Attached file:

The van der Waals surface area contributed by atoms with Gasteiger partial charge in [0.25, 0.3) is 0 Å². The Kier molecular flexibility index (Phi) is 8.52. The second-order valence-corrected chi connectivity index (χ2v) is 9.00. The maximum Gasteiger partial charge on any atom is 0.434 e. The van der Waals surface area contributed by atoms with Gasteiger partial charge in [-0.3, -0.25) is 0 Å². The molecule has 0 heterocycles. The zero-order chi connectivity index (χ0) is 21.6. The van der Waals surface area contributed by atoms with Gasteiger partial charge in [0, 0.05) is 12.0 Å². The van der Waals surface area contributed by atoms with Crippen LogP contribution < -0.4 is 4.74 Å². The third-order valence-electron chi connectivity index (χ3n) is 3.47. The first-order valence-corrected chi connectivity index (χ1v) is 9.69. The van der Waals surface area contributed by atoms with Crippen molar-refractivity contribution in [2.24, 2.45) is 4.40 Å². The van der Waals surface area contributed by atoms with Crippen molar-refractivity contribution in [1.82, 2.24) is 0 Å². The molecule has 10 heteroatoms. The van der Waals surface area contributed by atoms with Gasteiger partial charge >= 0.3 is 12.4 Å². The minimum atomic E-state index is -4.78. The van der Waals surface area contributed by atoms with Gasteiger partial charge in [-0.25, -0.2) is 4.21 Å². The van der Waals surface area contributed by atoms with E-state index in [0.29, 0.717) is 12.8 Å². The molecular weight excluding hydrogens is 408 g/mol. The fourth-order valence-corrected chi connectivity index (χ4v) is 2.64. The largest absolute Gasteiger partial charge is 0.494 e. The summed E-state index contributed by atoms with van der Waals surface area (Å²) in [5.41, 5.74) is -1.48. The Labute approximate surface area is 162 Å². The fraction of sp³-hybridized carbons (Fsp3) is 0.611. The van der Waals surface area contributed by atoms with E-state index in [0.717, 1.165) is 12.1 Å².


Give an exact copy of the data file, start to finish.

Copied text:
The van der Waals surface area contributed by atoms with Gasteiger partial charge in [0.25, 0.3) is 0 Å². The Kier molecular flexibility index (Phi) is 8.52. The second-order valence-corrected chi connectivity index (χ2v) is 9.00. The maximum Gasteiger partial charge on any atom is 0.434 e. The van der Waals surface area contributed by atoms with Gasteiger partial charge in [-0.3, -0.25) is 0 Å². The molecule has 0 heterocycles. The zero-order chi connectivity index (χ0) is 21.6. The van der Waals surface area contributed by atoms with Gasteiger partial charge in [0, 0.05) is 12.0 Å². The van der Waals surface area contributed by atoms with Crippen LogP contribution < -0.4 is 4.74 Å². The third-order valence-electron chi connectivity index (χ3n) is 3.47. The first-order valence-corrected chi connectivity index (χ1v) is 9.69. The van der Waals surface area contributed by atoms with Crippen molar-refractivity contribution in [2.24, 2.45) is 4.40 Å². The van der Waals surface area contributed by atoms with Crippen molar-refractivity contribution in [1.82, 2.24) is 0 Å². The molecule has 10 heteroatoms. The van der Waals surface area contributed by atoms with Gasteiger partial charge >= 0.3 is 12.4 Å². The minimum atomic E-state index is -4.78. The van der Waals surface area contributed by atoms with Gasteiger partial charge in [-0.25, -0.2) is 4.21 Å². The van der Waals surface area contributed by atoms with E-state index in [0.29, 0.717) is 12.8 Å². The molecular weight excluding hydrogens is 408 g/mol. The fourth-order valence-corrected chi connectivity index (χ4v) is 2.64. The largest absolute Gasteiger partial charge is 0.494 e. The summed E-state index contributed by atoms with van der Waals surface area (Å²) in [5.41, 5.74) is -1.48. The Labute approximate surface area is 162 Å². The fraction of sp³-hybridized carbons (Fsp3) is 0.611. The van der Waals surface area contributed by atoms with E-state index in [0.717, 1.165) is 12.1 Å².